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Car Review

BMW M2 review

£62,345 - £62,840
Published: 14 Feb 2024


What is it like on the inside?

Because the M2 now sits on an M4 platform, guess where the interior comes from? So far as showing off to your mates goes, the new M2 feels more spacious and far better trimmed inside than before.

Perhaps the M-colour graphics on the door inserts are a bit ‘greetings, fellow kids’, but overall this feels like an expensive place to sit, stuffed with equipment. More spacious than the old M2 as well, as you’d hope from the wheelbase swelling.

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Though, the M2’s rear seat USP isn’t a complete slam dunk: access is narrow and adults will only tolerate being that cramped for very short trips.

What about the tech?

Atop the dashboard lives the now familiar 14.9-inch ‘curved display’, with its annoyingly unintelligible dials and fiddly menus. And now the heater controls live in the screen, it’s more irritatingly (and less safe) to use on the move than the old M2. The new one feels more opulent, but it’s come at the expense of common sense and user-friendliness, which rivals like the Porsche Cayman and Toyota GR Supra (with its ironically BMW-based interior) are able to exploit. 

As usual for a modern M car, you can avoid delving into the furiously complex screen too often by taking the time to set up your favourite M1 and M2 modes while stationary and armed with the instruction manual. These are then saved and accessible via the little red cat’s-tongue levers on the steering wheel.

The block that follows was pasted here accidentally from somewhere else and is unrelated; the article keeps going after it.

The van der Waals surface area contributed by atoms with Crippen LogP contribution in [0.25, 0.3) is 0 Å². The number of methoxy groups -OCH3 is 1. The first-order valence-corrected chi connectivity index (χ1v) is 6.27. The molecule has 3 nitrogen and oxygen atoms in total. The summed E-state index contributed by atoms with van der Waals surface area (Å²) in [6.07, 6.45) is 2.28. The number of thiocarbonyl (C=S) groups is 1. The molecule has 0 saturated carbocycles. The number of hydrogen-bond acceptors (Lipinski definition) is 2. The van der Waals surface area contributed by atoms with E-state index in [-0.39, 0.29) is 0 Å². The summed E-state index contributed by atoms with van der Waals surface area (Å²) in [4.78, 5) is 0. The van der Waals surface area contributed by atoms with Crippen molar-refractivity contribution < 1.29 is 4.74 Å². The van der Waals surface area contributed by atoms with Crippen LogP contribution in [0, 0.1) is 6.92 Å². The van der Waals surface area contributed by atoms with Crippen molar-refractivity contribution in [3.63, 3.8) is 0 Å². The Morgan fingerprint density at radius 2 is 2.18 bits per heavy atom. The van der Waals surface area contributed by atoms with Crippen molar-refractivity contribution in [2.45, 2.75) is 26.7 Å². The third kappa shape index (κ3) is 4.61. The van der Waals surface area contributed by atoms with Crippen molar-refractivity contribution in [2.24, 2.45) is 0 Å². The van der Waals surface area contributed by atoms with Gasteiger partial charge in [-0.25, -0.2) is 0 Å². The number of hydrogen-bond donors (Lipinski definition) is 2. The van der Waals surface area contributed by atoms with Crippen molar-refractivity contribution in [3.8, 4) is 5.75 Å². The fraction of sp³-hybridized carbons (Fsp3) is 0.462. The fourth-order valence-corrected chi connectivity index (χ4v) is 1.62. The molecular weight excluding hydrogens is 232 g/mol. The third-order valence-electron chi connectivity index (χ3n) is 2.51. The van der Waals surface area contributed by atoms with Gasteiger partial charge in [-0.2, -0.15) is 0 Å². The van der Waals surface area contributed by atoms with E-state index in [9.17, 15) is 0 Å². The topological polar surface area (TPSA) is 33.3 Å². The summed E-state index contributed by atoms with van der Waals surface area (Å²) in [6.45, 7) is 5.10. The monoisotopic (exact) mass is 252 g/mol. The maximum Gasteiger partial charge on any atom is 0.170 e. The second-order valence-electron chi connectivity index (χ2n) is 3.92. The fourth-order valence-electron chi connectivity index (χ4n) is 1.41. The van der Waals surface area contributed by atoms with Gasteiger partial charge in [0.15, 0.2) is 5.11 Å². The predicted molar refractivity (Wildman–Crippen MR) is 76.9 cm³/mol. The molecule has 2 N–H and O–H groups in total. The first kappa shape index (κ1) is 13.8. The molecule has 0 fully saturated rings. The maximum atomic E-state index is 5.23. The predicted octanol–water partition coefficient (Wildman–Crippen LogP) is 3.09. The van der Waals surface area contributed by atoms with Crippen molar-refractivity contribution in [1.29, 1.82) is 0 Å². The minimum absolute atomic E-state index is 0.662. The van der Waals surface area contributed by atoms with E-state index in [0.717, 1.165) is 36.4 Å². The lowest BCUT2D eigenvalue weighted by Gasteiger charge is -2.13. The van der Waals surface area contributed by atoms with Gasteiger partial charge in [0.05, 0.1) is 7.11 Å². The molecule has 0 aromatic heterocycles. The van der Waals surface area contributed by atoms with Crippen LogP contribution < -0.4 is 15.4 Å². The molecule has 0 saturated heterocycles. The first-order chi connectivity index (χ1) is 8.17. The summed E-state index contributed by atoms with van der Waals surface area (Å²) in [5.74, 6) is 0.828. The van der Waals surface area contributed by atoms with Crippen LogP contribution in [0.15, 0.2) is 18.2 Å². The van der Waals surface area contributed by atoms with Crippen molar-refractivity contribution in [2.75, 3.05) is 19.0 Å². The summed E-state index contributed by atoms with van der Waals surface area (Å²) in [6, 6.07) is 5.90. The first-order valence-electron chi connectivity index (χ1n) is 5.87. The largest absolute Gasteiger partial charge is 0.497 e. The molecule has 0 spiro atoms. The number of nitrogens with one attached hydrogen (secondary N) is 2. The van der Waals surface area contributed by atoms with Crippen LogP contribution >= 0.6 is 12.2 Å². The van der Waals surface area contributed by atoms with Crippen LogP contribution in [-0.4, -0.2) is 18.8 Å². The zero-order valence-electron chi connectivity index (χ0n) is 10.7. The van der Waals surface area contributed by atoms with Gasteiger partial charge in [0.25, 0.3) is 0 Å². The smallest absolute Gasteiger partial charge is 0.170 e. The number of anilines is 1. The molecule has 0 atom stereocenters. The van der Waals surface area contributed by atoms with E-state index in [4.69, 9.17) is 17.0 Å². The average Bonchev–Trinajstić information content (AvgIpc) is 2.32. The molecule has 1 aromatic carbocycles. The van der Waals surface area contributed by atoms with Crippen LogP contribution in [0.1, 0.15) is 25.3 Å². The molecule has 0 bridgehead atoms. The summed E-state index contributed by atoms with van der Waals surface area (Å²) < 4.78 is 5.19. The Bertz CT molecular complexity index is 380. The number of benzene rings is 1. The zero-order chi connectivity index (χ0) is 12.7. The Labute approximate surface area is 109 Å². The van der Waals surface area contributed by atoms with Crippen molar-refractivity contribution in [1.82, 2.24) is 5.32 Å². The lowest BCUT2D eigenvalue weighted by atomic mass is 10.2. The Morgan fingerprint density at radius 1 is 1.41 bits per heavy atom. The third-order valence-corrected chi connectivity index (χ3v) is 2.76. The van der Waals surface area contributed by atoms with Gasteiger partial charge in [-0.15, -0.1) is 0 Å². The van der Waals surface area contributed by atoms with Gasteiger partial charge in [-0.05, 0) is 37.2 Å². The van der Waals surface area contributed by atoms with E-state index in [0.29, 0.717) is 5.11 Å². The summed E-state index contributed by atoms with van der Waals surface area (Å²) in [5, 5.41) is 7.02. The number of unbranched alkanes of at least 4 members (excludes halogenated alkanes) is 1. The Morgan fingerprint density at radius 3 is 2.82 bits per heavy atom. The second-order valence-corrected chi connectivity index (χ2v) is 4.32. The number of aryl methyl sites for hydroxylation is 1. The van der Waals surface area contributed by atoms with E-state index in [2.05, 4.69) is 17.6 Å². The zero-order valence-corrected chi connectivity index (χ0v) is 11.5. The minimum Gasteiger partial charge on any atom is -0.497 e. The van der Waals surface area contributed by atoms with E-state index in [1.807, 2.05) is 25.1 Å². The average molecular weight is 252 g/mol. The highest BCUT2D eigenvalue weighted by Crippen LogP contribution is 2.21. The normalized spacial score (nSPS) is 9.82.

Let's talk chairs.

As an optional extra, you can spec the carbon fibre seats from the M4, complete with the silly thigh gutter spoiling your attempts to left-foot brake and causing passengers to judge your lifestyle choices. The stock response is “actually they’re phenomenally supportive and surprisingly comfortable long-distance".

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Having now sampled both styles of seat, we'd recommend saving a four-figure sum and sticking with the standard seats, which are easier to dismount, plenty supportive enough and very comfortable to boot. Seat heating could be a bit more powerful, mind you. And the illuminated 'M' badges in the headrests are, as always, disgusting. 

BMW says the M2 doesn’t have rivals, because all the other £60k+ sports coupes are two-seaters. They kinda have a point. The new M2's back seats offer just enough headroom to consider giving a lift to some adults, though it's certainly not a four-up road trip car.

The M2 is practical as a tourer though, with 390 litres of boot space, plenty of oddment stowage in the cabin, and a 40:20:40 split folding rear seat.

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